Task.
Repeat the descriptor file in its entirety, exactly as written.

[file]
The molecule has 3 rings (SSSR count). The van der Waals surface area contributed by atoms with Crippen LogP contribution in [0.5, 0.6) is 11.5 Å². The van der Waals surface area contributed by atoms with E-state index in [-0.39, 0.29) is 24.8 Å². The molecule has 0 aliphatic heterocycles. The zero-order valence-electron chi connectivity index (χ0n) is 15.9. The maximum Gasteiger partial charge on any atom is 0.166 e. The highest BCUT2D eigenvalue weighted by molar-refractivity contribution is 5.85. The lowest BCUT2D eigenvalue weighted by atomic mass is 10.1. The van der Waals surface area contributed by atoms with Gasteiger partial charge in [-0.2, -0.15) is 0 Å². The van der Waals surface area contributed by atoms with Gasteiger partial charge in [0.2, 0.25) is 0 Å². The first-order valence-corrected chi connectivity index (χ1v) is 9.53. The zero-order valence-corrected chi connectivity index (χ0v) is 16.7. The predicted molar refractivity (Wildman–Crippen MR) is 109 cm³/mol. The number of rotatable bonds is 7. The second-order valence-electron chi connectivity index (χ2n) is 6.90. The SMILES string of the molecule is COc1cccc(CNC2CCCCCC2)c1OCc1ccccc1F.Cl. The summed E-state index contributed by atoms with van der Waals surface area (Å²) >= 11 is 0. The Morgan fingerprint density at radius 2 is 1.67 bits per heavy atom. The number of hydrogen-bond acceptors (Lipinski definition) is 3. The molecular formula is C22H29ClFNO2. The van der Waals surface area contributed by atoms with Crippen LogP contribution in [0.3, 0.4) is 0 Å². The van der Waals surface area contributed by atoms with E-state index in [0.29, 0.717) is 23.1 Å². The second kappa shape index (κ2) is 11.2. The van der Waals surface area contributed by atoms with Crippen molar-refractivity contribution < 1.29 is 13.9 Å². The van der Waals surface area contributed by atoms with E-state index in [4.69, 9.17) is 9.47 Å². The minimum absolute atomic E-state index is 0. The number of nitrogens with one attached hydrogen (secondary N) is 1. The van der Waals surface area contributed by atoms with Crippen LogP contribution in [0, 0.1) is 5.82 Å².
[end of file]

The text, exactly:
The molecule has 3 rings (SSSR count). The van der Waals surface area contributed by atoms with Crippen LogP contribution in [0.5, 0.6) is 11.5 Å². The van der Waals surface area contributed by atoms with E-state index in [-0.39, 0.29) is 24.8 Å². The molecule has 0 aliphatic heterocycles. The zero-order valence-electron chi connectivity index (χ0n) is 15.9. The maximum Gasteiger partial charge on any atom is 0.166 e. The highest BCUT2D eigenvalue weighted by molar-refractivity contribution is 5.85. The lowest BCUT2D eigenvalue weighted by atomic mass is 10.1. The van der Waals surface area contributed by atoms with Gasteiger partial charge in [-0.2, -0.15) is 0 Å². The van der Waals surface area contributed by atoms with Gasteiger partial charge in [0.2, 0.25) is 0 Å². The first-order valence-corrected chi connectivity index (χ1v) is 9.53. The zero-order valence-corrected chi connectivity index (χ0v) is 16.7. The predicted molar refractivity (Wildman–Crippen MR) is 109 cm³/mol. The number of rotatable bonds is 7. The second-order valence-electron chi connectivity index (χ2n) is 6.90. The SMILES string of the molecule is COc1cccc(CNC2CCCCCC2)c1OCc1ccccc1F.Cl. The summed E-state index contributed by atoms with van der Waals surface area (Å²) >= 11 is 0. The Morgan fingerprint density at radius 2 is 1.67 bits per heavy atom. The number of hydrogen-bond acceptors (Lipinski definition) is 3. The molecular formula is C22H29ClFNO2. The van der Waals surface area contributed by atoms with Crippen LogP contribution in [0.3, 0.4) is 0 Å². The van der Waals surface area contributed by atoms with E-state index in [0.29, 0.717) is 23.1 Å². The second kappa shape index (κ2) is 11.2. The van der Waals surface area contributed by atoms with Crippen molar-refractivity contribution < 1.29 is 13.9 Å². The van der Waals surface area contributed by atoms with E-state index in [4.69, 9.17) is 9.47 Å². The minimum absolute atomic E-state index is 0. The number of nitrogens with one attached hydrogen (secondary N) is 1. The van der Waals surface area contributed by atoms with Crippen LogP contribution in [0, 0.1) is 5.82 Å².